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Flic Everett’s Murder In The Blitz is a riveting journey through war-torn Manchester

A Manchester novelist has written a wartime thriller set in the city during the Blitz.

Flic Everett, 53, lived in the city until ten years ago and now divides her time between Manchester and Scotland.

We sat down with the journalist turned novelist,  and proud Mancunian, to delve into her latest literary endeavour.

Flic’s journey from a freelance journalist to an acclaimed novelist took a remarkable turn at the age of 52, showcasing the timeless truth that it’s never too late to chase your dreams.

Her latest release, “Murder in the Blitz,” is the inaugural entry in her Edie York mystery series, set against the evocative backdrop of wartime Manchester.

The Synopsis reads: “England, 1940. Newspaper secretary Edie York wants nothing more than to be a real wartime reporter. But when she stumbles upon the death of a Home Guard soldier she must turn her investigative skills to sleuthing…

“Rookie reporter Edie York dreams of being out in the field, instead of being stuck writing up the wartime headlines, transcribing Churchill’s rousing speeches on her cranky typewriter.

“So when her first real assignment one misty morning ends with the crack of a pistol shot and the sudden death of a Home Guard soldier, she’s determined to take her chance and investigate.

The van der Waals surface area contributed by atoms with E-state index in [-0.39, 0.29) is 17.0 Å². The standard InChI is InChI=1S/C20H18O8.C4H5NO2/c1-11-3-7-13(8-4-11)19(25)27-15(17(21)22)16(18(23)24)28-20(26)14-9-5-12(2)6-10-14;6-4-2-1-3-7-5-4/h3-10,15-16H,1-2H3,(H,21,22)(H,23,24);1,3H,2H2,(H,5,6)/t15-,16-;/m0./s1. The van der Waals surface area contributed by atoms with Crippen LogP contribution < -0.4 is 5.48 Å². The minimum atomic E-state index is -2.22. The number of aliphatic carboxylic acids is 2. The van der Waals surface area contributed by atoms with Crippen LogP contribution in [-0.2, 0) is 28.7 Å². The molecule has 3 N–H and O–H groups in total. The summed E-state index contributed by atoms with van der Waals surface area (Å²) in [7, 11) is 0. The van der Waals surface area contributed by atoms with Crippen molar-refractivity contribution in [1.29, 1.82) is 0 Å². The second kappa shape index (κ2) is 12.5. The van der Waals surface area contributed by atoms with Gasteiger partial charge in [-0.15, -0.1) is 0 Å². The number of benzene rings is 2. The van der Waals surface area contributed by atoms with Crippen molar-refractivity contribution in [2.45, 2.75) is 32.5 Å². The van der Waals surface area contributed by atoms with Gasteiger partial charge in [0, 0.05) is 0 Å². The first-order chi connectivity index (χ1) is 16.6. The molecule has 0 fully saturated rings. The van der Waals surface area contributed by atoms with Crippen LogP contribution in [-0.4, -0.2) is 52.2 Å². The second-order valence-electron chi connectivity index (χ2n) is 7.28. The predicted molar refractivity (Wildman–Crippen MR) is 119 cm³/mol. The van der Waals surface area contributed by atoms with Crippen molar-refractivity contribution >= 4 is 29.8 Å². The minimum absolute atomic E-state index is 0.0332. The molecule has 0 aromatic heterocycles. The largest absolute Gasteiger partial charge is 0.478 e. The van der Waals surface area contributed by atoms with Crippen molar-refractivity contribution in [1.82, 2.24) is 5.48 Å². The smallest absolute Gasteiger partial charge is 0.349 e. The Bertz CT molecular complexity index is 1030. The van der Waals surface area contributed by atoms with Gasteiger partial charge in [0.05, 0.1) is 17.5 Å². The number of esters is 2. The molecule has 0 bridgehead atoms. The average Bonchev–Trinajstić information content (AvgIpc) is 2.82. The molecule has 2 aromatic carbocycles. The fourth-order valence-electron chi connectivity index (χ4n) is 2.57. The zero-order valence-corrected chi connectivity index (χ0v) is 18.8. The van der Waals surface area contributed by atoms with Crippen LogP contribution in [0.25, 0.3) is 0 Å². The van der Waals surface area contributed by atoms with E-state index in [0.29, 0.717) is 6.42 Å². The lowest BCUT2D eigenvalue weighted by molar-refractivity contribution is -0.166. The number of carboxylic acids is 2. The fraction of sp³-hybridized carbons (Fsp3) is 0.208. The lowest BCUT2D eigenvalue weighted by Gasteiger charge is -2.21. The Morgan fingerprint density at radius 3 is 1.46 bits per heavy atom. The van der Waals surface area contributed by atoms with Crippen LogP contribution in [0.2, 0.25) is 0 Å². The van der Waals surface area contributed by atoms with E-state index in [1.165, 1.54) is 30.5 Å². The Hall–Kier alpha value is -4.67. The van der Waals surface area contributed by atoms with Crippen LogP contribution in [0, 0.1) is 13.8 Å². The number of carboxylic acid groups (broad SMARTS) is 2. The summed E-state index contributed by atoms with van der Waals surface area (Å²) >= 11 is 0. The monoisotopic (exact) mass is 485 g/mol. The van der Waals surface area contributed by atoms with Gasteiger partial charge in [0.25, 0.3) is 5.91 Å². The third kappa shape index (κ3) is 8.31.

“With the local police force, under the utterly irritating but outrageously handsome DCI Louis Brennan, stretched to the limit as bombs rain down, Edie strikes out alone. And she quickly discovers more than she’d ever hoped – or feared. From undercover spies to priceless stolen artwork, Edie is plunged headlong into a mystery that stretches from Manchester to Berlin.

“But when she finds another body in the blackout, Edie realises she’s bitten off more than she can chew. With an exasperated Louis finally lending a hand, can Edie unveil the murderer and make headline news, her name in print at last? Or will she be next…?”

It has been billed as a  brilliantly addictive and totally twist-packed cozy historical mystery perfect for fans of Richard Osman and Agatha Christie.